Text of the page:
Tapper, who festoons his Facebook page with baby pictures, says his network career has had a "horrible" impact on his family life. "I wouldn't be able to be here," he says, "if it weren't for Jen and her complete understanding of this job and my drive."
If you missed the Sunday paper, here's my take on why the shutdown of the Rocky Mountain News won't be the last for the newspaper business--and why the industry was slow to respond to the Internet.
Moving right along . . . As the partisan battle lines harden over Obama's big budget, Peggy Noonan doesn't sound as down on him as many conservatives:
"I think the president, politically, has three big things going for him as he faces this crisis.
"First, legitimacy. Our last two presidents were haunted by the circumstances of their election, and significant swathes of the country never fully accepted them. George W. Bush had the cloud of the 2000 recount, and his loss that year of the popular vote; Bill Clinton won in 1992 with only 43% , in a three-man race in which the other two were, essentially, Republican. But no one doubts Mr. Obama's legitimacy. He won by seven points, with 53%. He's the first president without the illegitimacy cloud since Bush I.
"Second, we're in the middle of an emergency. In times like this, Americans want their president to succeed. Politically the crisis works for Mr. Obama.
"Third is an unspoken public sense that we cannot afford another failed presidency, that we just got through one and a second would be terrible."
That last point is really telling. Rush may be ready for Obama to fail, but I think most of the public is willing to give him some time.
I continue to be amazed that Obama's Iraq pullout, as expected as it was, isn't a bigger story. We're talking about a six-year-old war that has claimed more than 4,200 American lives, and there's still a huge U.S. troop contingent there. There's also been little debate about whether Obama can really get all the troops out by the end of 2011, or whether Obama's Camp Lejeune speech was, as CNN's Barbara Starr put it on my show, his Mission Accomplished moment. "Fiasco" author and Washington Post veteran Tom Ricks isn't buying:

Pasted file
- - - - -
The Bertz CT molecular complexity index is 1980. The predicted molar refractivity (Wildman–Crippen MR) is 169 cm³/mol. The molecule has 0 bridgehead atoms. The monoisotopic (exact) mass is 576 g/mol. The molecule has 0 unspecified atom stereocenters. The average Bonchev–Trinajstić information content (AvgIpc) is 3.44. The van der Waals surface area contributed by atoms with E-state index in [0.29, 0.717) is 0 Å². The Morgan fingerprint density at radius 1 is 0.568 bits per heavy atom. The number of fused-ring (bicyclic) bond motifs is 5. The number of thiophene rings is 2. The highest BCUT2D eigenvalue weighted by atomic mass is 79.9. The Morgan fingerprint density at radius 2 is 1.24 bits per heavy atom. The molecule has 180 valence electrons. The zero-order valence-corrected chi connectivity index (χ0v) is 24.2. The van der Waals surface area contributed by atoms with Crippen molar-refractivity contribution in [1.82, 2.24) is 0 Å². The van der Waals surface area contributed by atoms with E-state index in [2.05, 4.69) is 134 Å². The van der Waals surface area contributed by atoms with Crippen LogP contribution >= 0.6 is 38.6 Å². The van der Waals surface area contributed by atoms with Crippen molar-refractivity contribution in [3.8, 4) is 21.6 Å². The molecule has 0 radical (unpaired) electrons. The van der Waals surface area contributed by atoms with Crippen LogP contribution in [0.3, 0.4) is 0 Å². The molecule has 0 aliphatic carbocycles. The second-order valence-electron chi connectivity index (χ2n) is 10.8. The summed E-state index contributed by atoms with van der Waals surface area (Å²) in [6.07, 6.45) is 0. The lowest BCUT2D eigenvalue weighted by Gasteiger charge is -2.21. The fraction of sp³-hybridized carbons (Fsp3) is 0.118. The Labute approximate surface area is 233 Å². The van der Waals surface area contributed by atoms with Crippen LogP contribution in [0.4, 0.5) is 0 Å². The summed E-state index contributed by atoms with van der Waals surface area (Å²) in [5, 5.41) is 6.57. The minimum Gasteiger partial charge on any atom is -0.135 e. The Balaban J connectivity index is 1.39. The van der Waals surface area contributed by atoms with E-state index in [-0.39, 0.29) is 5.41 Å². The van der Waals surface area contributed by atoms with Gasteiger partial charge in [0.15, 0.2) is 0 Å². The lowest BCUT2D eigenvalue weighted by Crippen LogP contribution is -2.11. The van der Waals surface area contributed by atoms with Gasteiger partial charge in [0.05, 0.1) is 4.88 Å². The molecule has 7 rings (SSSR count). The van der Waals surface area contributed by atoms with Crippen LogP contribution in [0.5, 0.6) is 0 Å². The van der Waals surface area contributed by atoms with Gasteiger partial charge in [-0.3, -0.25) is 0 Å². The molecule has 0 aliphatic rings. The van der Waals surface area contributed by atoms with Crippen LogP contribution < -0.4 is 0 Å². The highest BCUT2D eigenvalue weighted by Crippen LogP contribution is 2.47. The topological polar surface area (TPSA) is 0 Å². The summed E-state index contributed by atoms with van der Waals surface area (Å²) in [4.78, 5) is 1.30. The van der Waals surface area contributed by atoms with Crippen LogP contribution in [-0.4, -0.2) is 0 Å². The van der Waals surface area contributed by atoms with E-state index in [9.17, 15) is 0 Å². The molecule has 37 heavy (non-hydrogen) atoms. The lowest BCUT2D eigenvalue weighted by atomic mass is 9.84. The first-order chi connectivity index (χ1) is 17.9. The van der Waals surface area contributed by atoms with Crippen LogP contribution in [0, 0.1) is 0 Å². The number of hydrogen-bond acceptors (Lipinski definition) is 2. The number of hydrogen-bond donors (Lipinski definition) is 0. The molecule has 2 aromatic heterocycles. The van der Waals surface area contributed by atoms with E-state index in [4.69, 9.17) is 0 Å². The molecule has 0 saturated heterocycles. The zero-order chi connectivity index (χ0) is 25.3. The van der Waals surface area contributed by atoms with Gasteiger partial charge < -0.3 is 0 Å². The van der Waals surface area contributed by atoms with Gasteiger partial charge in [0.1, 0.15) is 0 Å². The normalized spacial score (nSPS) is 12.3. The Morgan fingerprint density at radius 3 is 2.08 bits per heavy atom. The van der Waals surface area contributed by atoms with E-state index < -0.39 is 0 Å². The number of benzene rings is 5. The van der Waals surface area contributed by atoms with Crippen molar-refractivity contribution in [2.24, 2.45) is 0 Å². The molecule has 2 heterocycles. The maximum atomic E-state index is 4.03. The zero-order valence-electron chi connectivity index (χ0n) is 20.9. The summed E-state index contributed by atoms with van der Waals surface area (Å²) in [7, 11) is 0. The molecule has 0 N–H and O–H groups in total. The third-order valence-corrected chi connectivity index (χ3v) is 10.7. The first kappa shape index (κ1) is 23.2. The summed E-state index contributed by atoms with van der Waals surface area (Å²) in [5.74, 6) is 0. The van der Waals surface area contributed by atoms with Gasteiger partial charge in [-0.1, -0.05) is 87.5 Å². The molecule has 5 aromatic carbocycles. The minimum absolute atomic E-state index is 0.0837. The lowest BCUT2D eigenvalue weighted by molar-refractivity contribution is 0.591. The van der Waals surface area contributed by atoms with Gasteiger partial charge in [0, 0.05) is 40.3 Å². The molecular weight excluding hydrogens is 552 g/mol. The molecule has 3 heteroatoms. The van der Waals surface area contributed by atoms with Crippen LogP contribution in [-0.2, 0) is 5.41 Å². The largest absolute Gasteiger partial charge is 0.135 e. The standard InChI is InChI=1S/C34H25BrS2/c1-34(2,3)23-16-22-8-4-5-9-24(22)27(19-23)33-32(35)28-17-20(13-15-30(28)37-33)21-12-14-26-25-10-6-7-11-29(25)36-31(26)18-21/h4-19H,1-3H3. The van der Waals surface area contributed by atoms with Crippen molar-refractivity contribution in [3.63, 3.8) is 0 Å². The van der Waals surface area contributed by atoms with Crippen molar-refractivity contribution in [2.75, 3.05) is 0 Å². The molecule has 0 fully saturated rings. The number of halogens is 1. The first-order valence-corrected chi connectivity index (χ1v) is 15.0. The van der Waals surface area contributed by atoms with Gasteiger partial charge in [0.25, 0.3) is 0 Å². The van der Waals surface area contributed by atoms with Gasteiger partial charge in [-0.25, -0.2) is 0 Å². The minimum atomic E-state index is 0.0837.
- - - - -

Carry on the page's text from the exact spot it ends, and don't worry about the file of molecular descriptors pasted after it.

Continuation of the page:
"I think the speech had a lot of Bush-like optimism in it. I think he's walking in the failed footsteps of his predecessor when he says we'll get down to 30,000 troops quickly. Bush's original plan was to get to 30,000 by September 2003, so what you have is Obama saying he can do that too by August 2010. The other thing that struck me was that he was talking about transitioning to Iraqi Security Forces, what Bush called 'standing down as they stand up.' I found it overly optimistic and a bit worrisome because of that . . .
"I think Obama is listening to the military. Partly because this plan for this post-occupation force, down to 35,000 or 50,000, that's something the military has been talking about for over a year. . . . I think we're there for many years to come--Gen. Odierno says he'd like to see 30,000 troops there in maybe 2015, well into Obama's second term, and I think that's probably a pretty accurate view."
At Slate, trend-debunker Jack Shafer says last week's WashPost story "Climate Fears Are Driving 'Ecomigration' Across Globe" is a bogus trend.